Actually it is probably the same in most endeavors, Scott. I am also a horsewoman and I frequently bring guests to ride my horse so that they can enjoy the experience of being on a horse and relax in a country setting. It amazes me how many people think you just get on and kick and the horse will respond - that it too is easy to come by. They have no idea how much time and effort it takes to create a relationship of mutual trust and respect with a horse and the training involved - they just see cowboys jump on and gallop off and they think they can do the same. Media has distorted so many areas of our lives - not just electronics...
Sometimes I pause and just wonder in amazement when I am using my oscilloscope. That I can actually see an electrical signal visually and measure it in nanosecond resolution - WOW! Something so simple - we forget how incredible that is when we use our equipment everyday...
Nancy. How true. It's amazing to me how quickly consumer electronics as a class of technology has created a sense that technological development "just happens". On the one hand it makes incredible electronic tools available while on the other hand it creates a sense that these engineering marvels are easy to come by and will continue to be.
Which is also a bit ironic - the American public is somewhat desensitized to the wonders of the engineering behind this type of technology because of their exposure to media creations such as the transformers - most won't have an understanding of the engineering marvel behind the design...
This is a neat development. Once again the toy/cartoon/movie/entertainment complex points us toward the future. At least there is probably already a significant market demand for this product when they are ready to release it.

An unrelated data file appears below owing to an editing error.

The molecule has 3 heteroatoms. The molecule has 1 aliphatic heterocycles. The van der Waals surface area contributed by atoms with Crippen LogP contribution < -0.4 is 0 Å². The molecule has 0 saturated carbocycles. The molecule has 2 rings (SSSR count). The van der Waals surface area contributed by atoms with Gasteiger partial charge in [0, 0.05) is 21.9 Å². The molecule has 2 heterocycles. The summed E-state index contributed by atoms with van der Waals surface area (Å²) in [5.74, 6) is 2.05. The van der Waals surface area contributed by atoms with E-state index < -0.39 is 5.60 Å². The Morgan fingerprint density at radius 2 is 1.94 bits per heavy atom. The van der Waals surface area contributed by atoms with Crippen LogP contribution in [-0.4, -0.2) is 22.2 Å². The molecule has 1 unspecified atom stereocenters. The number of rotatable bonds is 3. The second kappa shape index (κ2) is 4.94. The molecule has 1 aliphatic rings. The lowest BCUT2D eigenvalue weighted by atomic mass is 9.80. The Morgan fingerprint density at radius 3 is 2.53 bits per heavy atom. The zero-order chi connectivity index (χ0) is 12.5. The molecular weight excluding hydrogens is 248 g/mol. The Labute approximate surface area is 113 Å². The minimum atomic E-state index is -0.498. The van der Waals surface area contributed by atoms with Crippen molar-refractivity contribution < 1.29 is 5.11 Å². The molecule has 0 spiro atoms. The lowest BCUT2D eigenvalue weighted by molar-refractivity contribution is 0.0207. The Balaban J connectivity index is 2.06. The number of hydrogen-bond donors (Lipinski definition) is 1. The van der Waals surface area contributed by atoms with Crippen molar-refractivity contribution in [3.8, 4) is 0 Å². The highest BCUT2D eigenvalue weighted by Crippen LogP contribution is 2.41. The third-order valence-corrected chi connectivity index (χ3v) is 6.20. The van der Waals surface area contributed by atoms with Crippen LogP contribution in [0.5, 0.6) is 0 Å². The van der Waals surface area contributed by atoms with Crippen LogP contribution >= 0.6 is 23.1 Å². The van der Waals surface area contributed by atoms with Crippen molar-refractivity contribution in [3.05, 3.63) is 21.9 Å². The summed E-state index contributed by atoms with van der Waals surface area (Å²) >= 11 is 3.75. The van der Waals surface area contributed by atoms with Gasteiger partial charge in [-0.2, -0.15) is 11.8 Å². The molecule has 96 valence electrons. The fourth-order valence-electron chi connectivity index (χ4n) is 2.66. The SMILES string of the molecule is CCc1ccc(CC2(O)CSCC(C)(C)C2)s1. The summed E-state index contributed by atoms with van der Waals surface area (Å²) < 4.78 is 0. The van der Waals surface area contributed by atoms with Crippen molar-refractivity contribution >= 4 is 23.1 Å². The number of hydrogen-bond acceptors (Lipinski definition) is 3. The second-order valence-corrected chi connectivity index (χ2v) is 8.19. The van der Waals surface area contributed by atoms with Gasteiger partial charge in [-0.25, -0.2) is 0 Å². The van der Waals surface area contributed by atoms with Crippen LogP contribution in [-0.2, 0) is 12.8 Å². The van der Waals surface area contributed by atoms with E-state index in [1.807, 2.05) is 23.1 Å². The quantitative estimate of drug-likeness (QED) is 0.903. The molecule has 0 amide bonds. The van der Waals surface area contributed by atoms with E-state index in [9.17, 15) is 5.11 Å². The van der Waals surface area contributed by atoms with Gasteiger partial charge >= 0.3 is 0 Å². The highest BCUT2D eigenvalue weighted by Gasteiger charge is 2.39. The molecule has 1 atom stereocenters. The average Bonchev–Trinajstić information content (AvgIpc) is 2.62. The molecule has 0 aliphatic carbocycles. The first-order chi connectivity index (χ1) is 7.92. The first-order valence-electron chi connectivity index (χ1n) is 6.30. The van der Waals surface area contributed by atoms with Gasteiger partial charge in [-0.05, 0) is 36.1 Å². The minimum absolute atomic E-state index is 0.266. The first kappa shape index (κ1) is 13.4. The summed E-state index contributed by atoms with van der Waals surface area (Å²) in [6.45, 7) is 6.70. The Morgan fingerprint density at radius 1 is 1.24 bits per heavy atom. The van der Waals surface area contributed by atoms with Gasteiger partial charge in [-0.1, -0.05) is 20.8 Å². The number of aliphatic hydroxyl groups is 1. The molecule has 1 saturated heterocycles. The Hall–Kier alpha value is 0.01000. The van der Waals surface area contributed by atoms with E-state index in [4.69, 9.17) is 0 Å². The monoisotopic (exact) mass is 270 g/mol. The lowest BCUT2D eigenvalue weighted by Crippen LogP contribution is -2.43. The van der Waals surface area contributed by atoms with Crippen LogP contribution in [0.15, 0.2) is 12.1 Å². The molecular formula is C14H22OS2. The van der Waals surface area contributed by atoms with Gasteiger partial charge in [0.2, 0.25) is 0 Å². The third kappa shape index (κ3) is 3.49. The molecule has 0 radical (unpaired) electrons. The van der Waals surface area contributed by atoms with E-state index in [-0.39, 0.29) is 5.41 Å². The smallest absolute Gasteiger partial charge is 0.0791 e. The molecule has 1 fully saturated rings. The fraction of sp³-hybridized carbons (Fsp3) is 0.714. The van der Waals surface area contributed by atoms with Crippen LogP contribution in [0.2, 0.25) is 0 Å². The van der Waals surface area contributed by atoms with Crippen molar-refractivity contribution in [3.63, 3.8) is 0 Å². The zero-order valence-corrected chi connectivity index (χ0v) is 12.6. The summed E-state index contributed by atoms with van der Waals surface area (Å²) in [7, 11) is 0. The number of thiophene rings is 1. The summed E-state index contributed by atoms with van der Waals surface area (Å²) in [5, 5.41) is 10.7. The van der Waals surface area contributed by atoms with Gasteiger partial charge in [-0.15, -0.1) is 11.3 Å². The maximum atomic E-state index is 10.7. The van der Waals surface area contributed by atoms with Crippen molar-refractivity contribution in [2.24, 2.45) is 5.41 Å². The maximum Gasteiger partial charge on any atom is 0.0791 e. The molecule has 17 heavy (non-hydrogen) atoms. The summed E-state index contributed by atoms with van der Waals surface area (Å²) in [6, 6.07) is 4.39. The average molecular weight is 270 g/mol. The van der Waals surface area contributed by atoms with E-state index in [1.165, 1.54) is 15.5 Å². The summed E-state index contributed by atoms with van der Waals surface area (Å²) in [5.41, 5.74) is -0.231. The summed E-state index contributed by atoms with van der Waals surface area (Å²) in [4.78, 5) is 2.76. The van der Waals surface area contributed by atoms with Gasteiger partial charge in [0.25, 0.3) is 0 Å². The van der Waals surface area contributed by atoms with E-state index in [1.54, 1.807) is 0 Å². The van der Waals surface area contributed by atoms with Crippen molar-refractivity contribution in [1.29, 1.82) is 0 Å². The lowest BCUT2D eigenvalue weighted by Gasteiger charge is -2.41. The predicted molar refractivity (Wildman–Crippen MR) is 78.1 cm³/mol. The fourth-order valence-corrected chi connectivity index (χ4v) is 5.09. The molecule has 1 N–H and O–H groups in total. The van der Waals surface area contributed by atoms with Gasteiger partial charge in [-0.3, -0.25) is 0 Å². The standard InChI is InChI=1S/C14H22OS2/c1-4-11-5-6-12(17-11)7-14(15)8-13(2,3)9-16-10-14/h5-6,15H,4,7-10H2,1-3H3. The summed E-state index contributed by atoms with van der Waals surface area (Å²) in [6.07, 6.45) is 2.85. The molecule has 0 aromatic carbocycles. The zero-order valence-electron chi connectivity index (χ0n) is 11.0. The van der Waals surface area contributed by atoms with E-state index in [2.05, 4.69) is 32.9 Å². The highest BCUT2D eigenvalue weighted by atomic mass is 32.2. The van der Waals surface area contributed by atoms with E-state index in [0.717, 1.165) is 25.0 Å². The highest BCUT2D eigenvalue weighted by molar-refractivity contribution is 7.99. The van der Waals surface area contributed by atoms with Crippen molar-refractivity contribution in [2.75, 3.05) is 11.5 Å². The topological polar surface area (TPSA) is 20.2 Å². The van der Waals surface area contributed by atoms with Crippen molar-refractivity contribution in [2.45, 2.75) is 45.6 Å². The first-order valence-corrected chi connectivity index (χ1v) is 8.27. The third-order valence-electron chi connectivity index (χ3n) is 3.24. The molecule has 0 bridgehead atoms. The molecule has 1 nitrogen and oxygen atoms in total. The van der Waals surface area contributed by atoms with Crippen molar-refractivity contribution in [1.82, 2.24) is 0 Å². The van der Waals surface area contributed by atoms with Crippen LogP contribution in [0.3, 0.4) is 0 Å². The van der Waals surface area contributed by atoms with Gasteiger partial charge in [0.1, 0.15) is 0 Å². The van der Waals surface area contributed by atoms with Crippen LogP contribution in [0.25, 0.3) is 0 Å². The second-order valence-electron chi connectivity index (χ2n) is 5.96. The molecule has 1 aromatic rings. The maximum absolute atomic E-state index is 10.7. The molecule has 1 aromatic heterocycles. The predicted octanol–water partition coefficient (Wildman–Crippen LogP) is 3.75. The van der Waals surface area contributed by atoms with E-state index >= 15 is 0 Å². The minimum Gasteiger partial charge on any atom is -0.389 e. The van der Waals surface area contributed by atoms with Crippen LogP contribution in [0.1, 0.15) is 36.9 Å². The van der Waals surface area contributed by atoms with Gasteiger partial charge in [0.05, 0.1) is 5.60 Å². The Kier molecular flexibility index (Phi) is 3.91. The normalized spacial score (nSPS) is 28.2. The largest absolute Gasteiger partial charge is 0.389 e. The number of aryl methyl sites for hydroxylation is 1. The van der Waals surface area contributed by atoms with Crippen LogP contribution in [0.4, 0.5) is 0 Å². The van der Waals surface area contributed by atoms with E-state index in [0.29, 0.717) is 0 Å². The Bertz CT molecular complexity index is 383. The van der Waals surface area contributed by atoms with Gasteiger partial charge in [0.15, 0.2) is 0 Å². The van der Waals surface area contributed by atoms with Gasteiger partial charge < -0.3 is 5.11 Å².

I agree - that video was just a blast to watch! Whatever else - it is a great way to get kids excited about engineering. It will be interesting to see how this transformer evolves over the next few years.
Absolutely outstanding demonstration of creativity, imagination and engineering. The complexity of synchronizing all those servo motors together is exceptional. To make a robot walk is challenging enough, but to create a design that can easily transition from both a car to walking robot is very tricky. Great job.
Earlier this year paralyzed IndyCar drive Sam Schmidt did the seemingly impossible -- opening the qualifying rounds at Indy by driving a modified Corvette C7 Stingray around the Indianapolis Motor Speedway.
Wearables are changing the way we see ourselves. With onboard sensors that have access to our bodies, we are starting to know our physical selves like never before, quantifying our activity, our heart rate, breathing, and even our muscle effort.
Last week, the bill for reforming chemical regulation, the TSCA Modernization Act of 2015, passed the House. If it or a similar bill becomes law, the effects on cost and availability of adhesives and plastics incorporating these substances are not yet clear.
This year, Design News is getting a head start on the Fourth of July celebration. In honor of our country and its legacy of engineering innovation -- in all of its forms -- we are taking you on an alphabetical tour through all 50 states to showcase interesting engineering breakthroughs and historically significant events.
Focus on Fundamentals consists of 45-minute on-line classes that cover a host of technologies. You learn without leaving the comfort of your desk. All classes are taught by subject-matter experts and all are archived. So if you can't attend live, attend at your convenience.